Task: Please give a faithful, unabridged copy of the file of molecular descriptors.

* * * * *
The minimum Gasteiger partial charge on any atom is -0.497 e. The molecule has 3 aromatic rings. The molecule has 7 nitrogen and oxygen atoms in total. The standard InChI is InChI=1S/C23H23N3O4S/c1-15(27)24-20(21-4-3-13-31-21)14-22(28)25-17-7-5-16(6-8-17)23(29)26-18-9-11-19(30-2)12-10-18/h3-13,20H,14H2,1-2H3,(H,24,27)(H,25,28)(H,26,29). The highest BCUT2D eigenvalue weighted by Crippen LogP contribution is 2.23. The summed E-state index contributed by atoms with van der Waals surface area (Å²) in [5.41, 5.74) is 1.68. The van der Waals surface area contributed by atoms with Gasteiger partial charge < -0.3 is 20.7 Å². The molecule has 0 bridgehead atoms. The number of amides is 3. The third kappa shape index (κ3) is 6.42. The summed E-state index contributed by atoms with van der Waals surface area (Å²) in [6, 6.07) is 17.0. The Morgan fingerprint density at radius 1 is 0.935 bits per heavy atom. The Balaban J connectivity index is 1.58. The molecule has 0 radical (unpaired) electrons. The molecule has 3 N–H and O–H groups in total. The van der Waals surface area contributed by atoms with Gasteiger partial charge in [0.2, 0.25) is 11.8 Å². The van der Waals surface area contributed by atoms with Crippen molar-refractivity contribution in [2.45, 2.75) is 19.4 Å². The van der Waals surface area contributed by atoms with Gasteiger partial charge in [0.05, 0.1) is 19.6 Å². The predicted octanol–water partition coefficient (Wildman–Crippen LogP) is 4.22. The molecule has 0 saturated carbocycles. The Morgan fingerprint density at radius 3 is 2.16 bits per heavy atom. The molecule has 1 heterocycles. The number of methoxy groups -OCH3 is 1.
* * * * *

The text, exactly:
The minimum Gasteiger partial charge on any atom is -0.497 e. The molecule has 3 aromatic rings. The molecule has 7 nitrogen and oxygen atoms in total. The standard InChI is InChI=1S/C23H23N3O4S/c1-15(27)24-20(21-4-3-13-31-21)14-22(28)25-17-7-5-16(6-8-17)23(29)26-18-9-11-19(30-2)12-10-18/h3-13,20H,14H2,1-2H3,(H,24,27)(H,25,28)(H,26,29). The highest BCUT2D eigenvalue weighted by Crippen LogP contribution is 2.23. The summed E-state index contributed by atoms with van der Waals surface area (Å²) in [5.41, 5.74) is 1.68. The van der Waals surface area contributed by atoms with Gasteiger partial charge < -0.3 is 20.7 Å². The molecule has 0 bridgehead atoms. The number of amides is 3. The third kappa shape index (κ3) is 6.42. The summed E-state index contributed by atoms with van der Waals surface area (Å²) in [6, 6.07) is 17.0. The Morgan fingerprint density at radius 1 is 0.935 bits per heavy atom. The Balaban J connectivity index is 1.58. The molecule has 0 radical (unpaired) electrons. The molecule has 3 N–H and O–H groups in total. The van der Waals surface area contributed by atoms with Gasteiger partial charge in [0.2, 0.25) is 11.8 Å². The van der Waals surface area contributed by atoms with Crippen molar-refractivity contribution in [2.45, 2.75) is 19.4 Å². The van der Waals surface area contributed by atoms with Gasteiger partial charge in [0.05, 0.1) is 19.6 Å². The predicted octanol–water partition coefficient (Wildman–Crippen LogP) is 4.22. The molecule has 0 saturated carbocycles. The Morgan fingerprint density at radius 3 is 2.16 bits per heavy atom. The molecule has 1 heterocycles. The number of methoxy groups -OCH3 is 1.